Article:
A panel discussion at the University of Southern California had Steven Spielberg and George Lucas spouting bleak visions of the future for students.
Their supposedly magisterial understanding of the inner workings of the film distribution world came off as more of a basic statistical comprehension when the two made very dull predictions about the future of film pricing, economics, and marketing.
Perhaps it should come as no surprise that the two would disappoint, the last time the two film brats got together to make something together, they properly tarnished their shared legacy with Indiana Jones and the Kingdom of the Crystal Skull.
Lucas and Spielberg were keen to assume that the same trends in entertainment would continue and would render the movie industry into a state of bland dystopia, not unlike the world of THX 1138.
"You're at the point right now where a studio would rather invest $250 million in one film for a real shot at the brass ring," Spielberg said, as if he didn’t event the blockbuster film himself (he did), "than make a whole bunch of really interesting, deeply personal — and even maybe historical — projects that may get lost in the shuffle because there's only [so much media a person can watch in a given day].”
He and Lucas claimed, quite safely, that those “really interesting” films would move to television, where they could find nicer audiences for a lower profit threshold.
They also predicted that, given film’s increasingly short theatrical runs and quickfire transitions to DVD and BLU-ray, movie tickets will take on varying prices, and will run simultaneously with at-home releases. Again, predictions like these are less of a dire prophetic vision and more of a “if things keep going this way …” type speculation.
It would be unfair to expect Lucas and Spielberg to somehow anticipate the weather with the accuracy and tenacity of an exciting five day forecast, but there is something to be said about their sway at this point in time. These two gentlemen were addressing students at their alma mater, one of the finest film schools in the world, and are being treated like royalty for their rather pedestrian predictions. They are decrying the results of the blockbuster culture, even though their films created that all-or-nothing budget mentality. They talk about executives and studio heads as if they are not big executives and studio heads themselves.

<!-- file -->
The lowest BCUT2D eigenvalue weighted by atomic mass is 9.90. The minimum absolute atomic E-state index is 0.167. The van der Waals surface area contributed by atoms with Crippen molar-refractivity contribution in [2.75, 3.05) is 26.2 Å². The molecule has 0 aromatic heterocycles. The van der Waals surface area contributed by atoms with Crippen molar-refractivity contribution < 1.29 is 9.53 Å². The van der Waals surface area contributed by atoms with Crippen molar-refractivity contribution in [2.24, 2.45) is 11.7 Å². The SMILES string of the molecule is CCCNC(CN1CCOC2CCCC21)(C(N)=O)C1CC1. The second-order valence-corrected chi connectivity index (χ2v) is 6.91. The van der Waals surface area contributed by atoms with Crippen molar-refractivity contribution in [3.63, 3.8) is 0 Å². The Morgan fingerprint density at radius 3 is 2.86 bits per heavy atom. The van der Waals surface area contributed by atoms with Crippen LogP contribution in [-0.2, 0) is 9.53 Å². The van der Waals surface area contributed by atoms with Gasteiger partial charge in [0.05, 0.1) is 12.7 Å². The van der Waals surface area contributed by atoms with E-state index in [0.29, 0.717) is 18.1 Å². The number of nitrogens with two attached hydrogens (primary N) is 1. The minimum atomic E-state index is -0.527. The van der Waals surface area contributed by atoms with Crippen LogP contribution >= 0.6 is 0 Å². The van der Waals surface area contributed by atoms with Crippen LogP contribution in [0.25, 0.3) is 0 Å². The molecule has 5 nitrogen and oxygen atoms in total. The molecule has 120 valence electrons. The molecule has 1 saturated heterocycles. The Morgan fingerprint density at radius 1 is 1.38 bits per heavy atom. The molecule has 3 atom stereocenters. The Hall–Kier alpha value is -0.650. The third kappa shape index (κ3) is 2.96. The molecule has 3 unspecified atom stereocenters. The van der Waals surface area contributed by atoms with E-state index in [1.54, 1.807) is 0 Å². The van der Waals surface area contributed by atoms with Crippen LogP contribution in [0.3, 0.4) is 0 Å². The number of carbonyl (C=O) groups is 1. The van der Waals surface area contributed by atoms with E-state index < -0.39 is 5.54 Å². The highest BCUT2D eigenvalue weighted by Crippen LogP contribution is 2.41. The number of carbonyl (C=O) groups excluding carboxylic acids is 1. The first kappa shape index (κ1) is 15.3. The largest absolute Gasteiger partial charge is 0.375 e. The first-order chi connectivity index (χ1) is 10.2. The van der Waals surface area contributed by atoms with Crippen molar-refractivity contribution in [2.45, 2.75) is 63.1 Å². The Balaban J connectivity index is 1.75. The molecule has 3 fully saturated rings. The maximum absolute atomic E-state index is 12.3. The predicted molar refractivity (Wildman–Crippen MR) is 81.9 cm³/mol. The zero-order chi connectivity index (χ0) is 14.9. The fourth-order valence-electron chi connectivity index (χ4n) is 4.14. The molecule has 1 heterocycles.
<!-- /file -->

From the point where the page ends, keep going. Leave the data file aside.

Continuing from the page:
When will the reverence stop for these two humans? They tapped into the sentimental, visually stimulated child in all of us time and time again, but really that should not cut it. To make matters worse, Lucas sugar-coated this slow curdling annihilation of the film industry with some clichéd nugget about this disruption of money and stable market shares that somehow make "now the best time we can possibly have." These are not filmmakers, they are confectioners, and even their doomsday scenarios are filled with soppy dross.
Minority Report is really awesome, however.